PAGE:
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Introduction About Us

About Us:
HCS specializes in providing energy services for companies that have power and thermal needs within their facilities. This role is crucial today as energy costs and thermal efficiency have a major effect on the economics of plants and facilities. HCS is a Houston-based company whose personnel have over 25 years of experience in specific fields such as environmental, electrical, process designs and detail engineering. Knowledge in these fields has allowed HCS to assist in reducing energy operation costs at plants throughout the world.

HCS has assisted clients’ facilities by reducing their energy operation costs through the use of combined heat and power plants (CHP) located within their complex. Process design experience allows HCS to work with client’s operational and production engineers to establish the best configuration. HCS does more than “study” projects. The company is experienced in complete project execution, including complete engineering/design procurement and construction management.

HCS maintains many services that range from providing feasibility analysis to complete projects. Included within this is:
• Screening evaluations
• Detailed technical and economic evaluations
• Site specific proposals for projects’ which meet client’s goals
• Support client’s internal meetings
• Providing services for the new project including:
• Project Management
• Engineering and design
• Procurement
• Construction Management
• Construction using mutually agreed upon contractors
• Scheduling and cost management
Screening Evaluations:
Developed to assist companies in determining if their operational conditions are conducive to the installation of a cogeneration facility. The minimal information is listed on a form contained on the last page of this brochure. To determine if your facility is a candidate, please complete the form and fax to HCS.
CHP Driving Forces :
Past cogeneration facilities traditionally were driven by power costs. Today, companies are evaluating Combined Heating and Power plants as a method to provide the following:
  • Increased overall efficiency of energy production
    Example: Improved systems from 73 percent to 90 percent overall efficiency
  • Self control of the cogeneration facility as it would be installed within their own facility
    Example: Client choice of CHP over a commercial Independent Power Producer (IPP) due to concern over steam supply
  • Better managed forecast of total energy cost
    Example: Large petrochemical facility is currently involved in extensive natural gas management practices (hedging, options, etc.) that allows better control of power fuel costs in a CHP unit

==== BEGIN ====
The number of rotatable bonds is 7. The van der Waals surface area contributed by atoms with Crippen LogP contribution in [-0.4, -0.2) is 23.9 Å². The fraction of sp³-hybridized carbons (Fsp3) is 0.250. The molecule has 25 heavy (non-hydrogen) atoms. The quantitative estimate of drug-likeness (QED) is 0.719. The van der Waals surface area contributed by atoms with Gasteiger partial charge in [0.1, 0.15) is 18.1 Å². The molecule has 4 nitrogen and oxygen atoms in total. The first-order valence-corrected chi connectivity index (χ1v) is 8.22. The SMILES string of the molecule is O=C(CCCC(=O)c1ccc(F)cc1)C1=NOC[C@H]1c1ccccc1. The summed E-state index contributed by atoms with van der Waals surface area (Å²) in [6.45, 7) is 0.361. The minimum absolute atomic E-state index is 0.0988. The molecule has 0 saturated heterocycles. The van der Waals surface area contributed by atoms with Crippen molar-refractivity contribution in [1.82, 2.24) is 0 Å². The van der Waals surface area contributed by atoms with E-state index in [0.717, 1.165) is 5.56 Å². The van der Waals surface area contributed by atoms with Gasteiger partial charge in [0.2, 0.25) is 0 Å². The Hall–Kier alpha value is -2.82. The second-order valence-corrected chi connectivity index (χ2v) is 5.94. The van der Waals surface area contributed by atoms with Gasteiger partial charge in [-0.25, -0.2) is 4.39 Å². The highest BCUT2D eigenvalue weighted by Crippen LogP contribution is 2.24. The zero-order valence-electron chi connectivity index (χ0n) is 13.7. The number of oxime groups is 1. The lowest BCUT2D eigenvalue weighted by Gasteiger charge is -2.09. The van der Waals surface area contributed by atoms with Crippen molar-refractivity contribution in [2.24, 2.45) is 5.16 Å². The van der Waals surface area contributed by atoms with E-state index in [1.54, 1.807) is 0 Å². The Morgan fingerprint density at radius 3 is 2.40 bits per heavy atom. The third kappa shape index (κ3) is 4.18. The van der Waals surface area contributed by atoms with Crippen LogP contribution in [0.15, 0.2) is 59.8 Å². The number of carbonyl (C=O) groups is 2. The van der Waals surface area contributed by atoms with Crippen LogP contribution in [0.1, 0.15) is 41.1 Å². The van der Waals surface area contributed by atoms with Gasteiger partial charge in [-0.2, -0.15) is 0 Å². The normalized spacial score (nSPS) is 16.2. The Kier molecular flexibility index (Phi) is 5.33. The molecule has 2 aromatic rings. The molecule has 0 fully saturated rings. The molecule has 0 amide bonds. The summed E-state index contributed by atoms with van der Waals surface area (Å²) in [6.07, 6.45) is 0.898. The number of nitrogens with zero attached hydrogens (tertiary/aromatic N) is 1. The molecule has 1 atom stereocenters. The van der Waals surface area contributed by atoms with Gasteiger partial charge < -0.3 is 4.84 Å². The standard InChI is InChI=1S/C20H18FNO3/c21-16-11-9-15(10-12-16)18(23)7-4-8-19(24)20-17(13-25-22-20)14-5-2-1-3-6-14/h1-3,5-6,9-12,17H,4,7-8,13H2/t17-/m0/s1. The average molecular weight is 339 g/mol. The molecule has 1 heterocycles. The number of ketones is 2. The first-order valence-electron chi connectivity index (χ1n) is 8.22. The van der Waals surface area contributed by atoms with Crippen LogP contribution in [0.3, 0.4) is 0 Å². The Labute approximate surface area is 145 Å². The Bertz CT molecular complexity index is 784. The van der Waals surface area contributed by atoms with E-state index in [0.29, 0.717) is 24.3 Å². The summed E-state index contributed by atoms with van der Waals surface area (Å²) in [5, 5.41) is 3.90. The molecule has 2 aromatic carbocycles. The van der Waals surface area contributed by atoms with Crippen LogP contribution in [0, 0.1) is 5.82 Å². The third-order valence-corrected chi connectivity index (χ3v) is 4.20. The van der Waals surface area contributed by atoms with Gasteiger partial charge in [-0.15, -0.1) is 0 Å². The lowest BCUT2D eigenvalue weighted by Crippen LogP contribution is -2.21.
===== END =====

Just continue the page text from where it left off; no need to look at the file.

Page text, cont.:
• Design considerations to allow for systems to adjust to energy cost swings in competing fuels
    Example: Dual fuel CHP systems allow for utilization of lowest cost fuels
  • Method to assist in complying with revised NOx compliance cost
    Example: Company facing replacement of existing boilers may use CHP to comply with new NOx requirements
  • Reducing or elimination the need to expand the plant’s substation due to an upcoming expansion
    Example: CHP allowed for elimination of a $7 MM capital expenditure by providing a design that combined the installation of the CHP downstream of the existing sub-station
  • Ability to integrate various thermal systems into the CHP facility (steam, chilled water, direct heating/drying, thermal oils, etc.)
  • Integration of plant waste streams into CHP configuration
    Example: A waste gas stream currently being flared was utilized within an auxiliary burner in the waste heat recovery unit of the CHP
  • Increased reliability and quality of energy systems
    Example: One client saved an estimated $1MM annually on lost production and maintenance due to quarterly power outages
  • Establish savings due to compliance with various deregulation options as states move forward
    Example: Texas petrochemical facility will avoid twelve years of “stranded asset” charges by installing the CHP unit in 12 months as allowed by the new deregulation bill
  • Ability to establish a “risk management” of power costs by taking advantage of cost options available from local utilities, internal generation, and wholesale power
    Example: An 80 MW industrial facility was provided a CHP unit that produces all plant steam and 20 MW of power (the remaining power will be provided by utilization of a 50 MW annual competitive contract, and 10 MW from the local utility with standby of 5 MW for on CHP train)

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